Now, you have a known operating system. The next steps to installing your application on a host machine is downloading and installing dependencies. Maybe your application needs a database, special utilities, or packages to support the front end. If there are only a handful of these dependencies, it may not be too much effort to manually download and install them onto the container. But what if there are dozens? What happens if you get through the provisioning process only to realize you chose the wrong version of a dependency, and nothing works?Regardless of the number of tools to install, a manual process is error-prone and time consuming, which makes it more risky and costly.To reduce this risk, you could automate the provision process. There are several tools, which can automate the provision process for various technology stacks, and many of them work well with containers (examples of provisioning software include: Ansible, Chef, Azure, Puppet, and more).An automated provisioning process self-monitors and automatically reports the current state. The exact packages and versions you need are documented, automated, and gathered in your provisioning code. It usually takes a single command to kick off this process. Once completed, you have a container perfectly configured with everything your application needs.
Often, teams want to adopt DevOps practices such as CI pipelines and containers without first implementing automated test coverage. Tests are the foundation for any automation – without them, other efforts will fail.Whether you’re writing a portable, self-contained, or an enterprise-level application, you should have tests. There should be unit tests ensuring individual pieces of code function properly, integration tests validating the various pieces of your application work together properly, and end-to-end tests confirming the entire application is functioning as expected.Not only are these tests good for ongoing development, they are perfect for ensuring your portable application has set up properly. An automated end-to-end test could ensure your application was installed, provisioned, and configured correctly. Most automated provisioning tools are easily configured to run and report on tests that are part of your application.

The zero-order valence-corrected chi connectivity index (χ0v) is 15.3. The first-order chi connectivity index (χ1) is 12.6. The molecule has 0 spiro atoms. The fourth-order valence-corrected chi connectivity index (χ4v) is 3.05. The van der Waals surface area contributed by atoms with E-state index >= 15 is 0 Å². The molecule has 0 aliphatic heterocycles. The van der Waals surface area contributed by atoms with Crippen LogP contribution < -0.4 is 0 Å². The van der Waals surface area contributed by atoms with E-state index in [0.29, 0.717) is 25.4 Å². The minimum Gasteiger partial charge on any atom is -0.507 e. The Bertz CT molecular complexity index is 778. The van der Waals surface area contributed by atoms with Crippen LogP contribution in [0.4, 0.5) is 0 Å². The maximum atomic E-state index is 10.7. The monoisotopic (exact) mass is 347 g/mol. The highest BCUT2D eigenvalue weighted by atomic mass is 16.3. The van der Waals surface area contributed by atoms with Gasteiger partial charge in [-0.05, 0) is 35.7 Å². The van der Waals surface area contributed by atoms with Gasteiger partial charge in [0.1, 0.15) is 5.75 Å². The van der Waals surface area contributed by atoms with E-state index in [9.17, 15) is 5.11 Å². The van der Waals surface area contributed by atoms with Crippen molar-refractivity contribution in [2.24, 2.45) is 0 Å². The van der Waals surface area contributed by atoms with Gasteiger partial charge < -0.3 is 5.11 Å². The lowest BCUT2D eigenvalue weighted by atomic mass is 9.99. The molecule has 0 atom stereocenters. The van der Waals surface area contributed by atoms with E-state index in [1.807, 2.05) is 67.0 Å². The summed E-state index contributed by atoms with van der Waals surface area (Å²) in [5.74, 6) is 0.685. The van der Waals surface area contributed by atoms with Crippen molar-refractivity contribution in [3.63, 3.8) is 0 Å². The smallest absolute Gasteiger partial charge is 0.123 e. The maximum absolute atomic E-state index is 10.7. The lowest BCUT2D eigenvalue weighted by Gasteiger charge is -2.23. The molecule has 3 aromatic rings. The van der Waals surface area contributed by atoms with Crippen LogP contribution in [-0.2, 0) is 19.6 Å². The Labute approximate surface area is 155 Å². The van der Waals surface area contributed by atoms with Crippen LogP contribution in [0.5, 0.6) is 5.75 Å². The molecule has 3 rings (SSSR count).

Let’s look at the differences between a traditional application and the same application that’s been updated to be portable.
With a traditional application, you must first copy your application to the host machine and download all the individual dependencies. Extra time may be required to determine the correct versions of these dependencies or finding workarounds if the host operating system doesn’t provide the necessary dependencies. Hopefully, the dependencies are exactly the same as what you used for development and testing. Once each of the previous steps is successful, you must manually test your application to ensure it is working as intended.
After updating the application to be portable, things are different. Automations not only copy the code to the host machine, but it can create the virtual host machine itself. Automated tests run to ensure everything is working as expected. This workflow enables concepts like idempotency, autoscaling, and blue-green deployments, which create a framework for cloud services that can maximize scalability, availability, and cost efficiency.
Are you a Product Manager that wants to migrate to the cloud? Learn more in our post, “5 Things Product Managers Need to Think About When Migrating to the Cloud” or download the “Cloud Migration Checklist” to see what your firm should be prioritizing during your migration.